On men, guns, and cameras.

After my car broke down last night just outside the city, I walked into this strange lone building looking for some help. The building was empty, only a big room painted red was filled with men, only men: they were beautiful, their hands stilled in graceful positions, their bodies stuck in a slanted rhyme, their eyes at times fearful, expectant at other times. They were on an open stage, I almost went up to feel their elegant shapes but they started moving in circles, dancing so exquisitely to sudden music that I stopped and kept watching their sensual and sorrowful movement. My eye, for some time, blurred other men and focused on a single figure translating itself into soft geometry: the arabesque of his body left me almost without speech, I still remember the sound of my own pulse which, with each beat, kept rising until the moving void of his eyes left me with a sense of vertigo. I balanced myself by holding on to the old steel railings and my sight paused at another young man’s melancholy stillness, his head bowed in fear, the back of his neck shimmering helplessly violet-green like a pigeon’s, as if ready to be twisted.

His hidden face and static body reminded me of a photograph I had taken last year, while waiting to buy tickets to the Louvre where light softens itself in the summer evenings or so it seems, of four men perhaps unknown to each other, none of whose faces are visible: a man in a pale lavender t-shirt and grey crop pants with a hint of a white sock walking almost out of the frame, the man in the center, in a black t-shirt with a monochrome image of a woman, whose pale arms peppered with hair cuts between two beautifully toned legs of who could only have been a boy wearing a green t-shirt with something red, behind him is another man in dark indigo and denim colours, forever about to walk into the frame with his Burberry jacket resting on a bag. Faces of the last three men are hidden behind a signboard that does not reveal its message, not in the photograph. Some nights, I dream about that evening, about the scene after the photograph, about an unstilled time where the men’s faces are revealed and they are free to go anywhere outside the image. I have a fantasy, I had written about it to an old boyfriend: one night I will delete all my photographs and let free all the moments I have caught, all the men I have captured.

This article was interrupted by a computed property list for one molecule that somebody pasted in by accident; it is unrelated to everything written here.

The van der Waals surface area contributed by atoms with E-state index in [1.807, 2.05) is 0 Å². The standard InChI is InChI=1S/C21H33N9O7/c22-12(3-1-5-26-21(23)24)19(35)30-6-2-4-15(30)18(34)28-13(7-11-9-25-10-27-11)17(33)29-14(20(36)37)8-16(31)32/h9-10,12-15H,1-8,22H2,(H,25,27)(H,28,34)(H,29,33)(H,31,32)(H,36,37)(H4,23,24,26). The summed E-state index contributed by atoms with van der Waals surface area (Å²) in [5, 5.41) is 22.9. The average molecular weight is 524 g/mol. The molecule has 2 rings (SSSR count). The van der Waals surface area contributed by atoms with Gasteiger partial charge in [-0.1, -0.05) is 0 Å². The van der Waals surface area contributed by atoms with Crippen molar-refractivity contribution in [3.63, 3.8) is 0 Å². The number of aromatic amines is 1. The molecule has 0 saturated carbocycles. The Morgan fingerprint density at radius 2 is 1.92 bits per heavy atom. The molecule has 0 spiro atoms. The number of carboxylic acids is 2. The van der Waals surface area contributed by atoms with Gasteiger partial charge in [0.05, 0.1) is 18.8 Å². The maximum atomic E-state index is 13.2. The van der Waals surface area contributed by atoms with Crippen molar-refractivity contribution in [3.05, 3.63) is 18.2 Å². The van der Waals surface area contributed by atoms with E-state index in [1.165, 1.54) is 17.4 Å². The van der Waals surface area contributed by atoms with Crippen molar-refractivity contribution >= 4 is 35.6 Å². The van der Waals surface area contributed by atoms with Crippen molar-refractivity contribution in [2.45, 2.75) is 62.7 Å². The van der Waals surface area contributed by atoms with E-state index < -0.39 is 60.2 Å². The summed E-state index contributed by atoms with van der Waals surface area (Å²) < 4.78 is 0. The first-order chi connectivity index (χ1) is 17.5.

Right after I thought I should leave, I noticed that the music had changed while I was thinking about another evening, and the men were now clothed in feathers and the music had changed. Many feathered men dancing, changing forms, and running around so defenselessly on the stage that now looked like a forest. I wondered what I was doing there, watching all of them from a distance, when I saw a small, semi-automatic pistol with a mother-of-pearl grip resting on a corner chair. I thought about all the times I had wanted to shoot men, which were too many to remember, and that one unbearable morning when again an auto driver in Delhi didn’t take a road I had asked him to take which had left me feeling powerless and almost humiliated. That morning, I went out and bought a camera instead of a gun.

I looked at all the beautiful men from the rear sight of the pistol that was now in my hand, and settled on a boy perhaps my own age, about 25 or 26, and caressed his dancing nightingale like body by just watching from a distance. I kept looking at him, for who knows how long, until my own hunting stance started to fill me with disgust, and the old Hindi song started playing, in my mind, on loop: “The hunter has fallen in love with the bulbul. The hunter has fallen in love with the bulbul.”

In the morning today I woke up with the same heart that was beating so loudly last night. I don’t remember what happened after that, or how I got home without my car, and whether I finally pulled the trigger or not.


(This was first published in Kindle Magazine, where I write a monthly column on cities, memory, Indian reality, etc.)

One response to “On men, guns, and cameras.”

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